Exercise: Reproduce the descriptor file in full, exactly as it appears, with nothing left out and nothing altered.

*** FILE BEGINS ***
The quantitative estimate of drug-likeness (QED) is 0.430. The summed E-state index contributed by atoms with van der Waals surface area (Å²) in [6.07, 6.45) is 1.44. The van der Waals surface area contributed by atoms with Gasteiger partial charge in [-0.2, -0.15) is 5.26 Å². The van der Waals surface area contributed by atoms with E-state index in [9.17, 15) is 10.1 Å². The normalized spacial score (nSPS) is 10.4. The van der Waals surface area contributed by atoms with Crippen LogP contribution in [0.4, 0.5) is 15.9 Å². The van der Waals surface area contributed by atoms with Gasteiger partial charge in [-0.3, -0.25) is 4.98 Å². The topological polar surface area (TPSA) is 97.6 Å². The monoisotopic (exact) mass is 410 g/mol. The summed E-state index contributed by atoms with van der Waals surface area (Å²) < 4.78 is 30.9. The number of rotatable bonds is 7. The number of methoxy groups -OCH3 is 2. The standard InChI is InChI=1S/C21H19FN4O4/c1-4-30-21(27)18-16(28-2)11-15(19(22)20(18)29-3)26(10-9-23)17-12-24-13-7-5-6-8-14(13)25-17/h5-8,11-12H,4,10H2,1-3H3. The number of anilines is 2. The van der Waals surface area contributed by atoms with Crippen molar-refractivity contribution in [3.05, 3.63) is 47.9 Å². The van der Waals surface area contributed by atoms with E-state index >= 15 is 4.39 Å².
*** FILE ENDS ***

The quantitative estimate of drug-likeness (QED) is 0.430. The summed E-state index contributed by atoms with van der Waals surface area (Å²) in [6.07, 6.45) is 1.44. The van der Waals surface area contributed by atoms with Gasteiger partial charge in [-0.2, -0.15) is 5.26 Å². The van der Waals surface area contributed by atoms with E-state index in [9.17, 15) is 10.1 Å². The normalized spacial score (nSPS) is 10.4. The van der Waals surface area contributed by atoms with Crippen LogP contribution in [0.4, 0.5) is 15.9 Å². The van der Waals surface area contributed by atoms with Gasteiger partial charge in [-0.3, -0.25) is 4.98 Å². The topological polar surface area (TPSA) is 97.6 Å². The monoisotopic (exact) mass is 410 g/mol. The summed E-state index contributed by atoms with van der Waals surface area (Å²) < 4.78 is 30.9. The number of rotatable bonds is 7. The number of methoxy groups -OCH3 is 2. The standard InChI is InChI=1S/C21H19FN4O4/c1-4-30-21(27)18-16(28-2)11-15(19(22)20(18)29-3)26(10-9-23)17-12-24-13-7-5-6-8-14(13)25-17/h5-8,11-12H,4,10H2,1-3H3. The number of anilines is 2. The van der Waals surface area contributed by atoms with Crippen molar-refractivity contribution in [3.05, 3.63) is 47.9 Å². The van der Waals surface area contributed by atoms with E-state index >= 15 is 4.39 Å².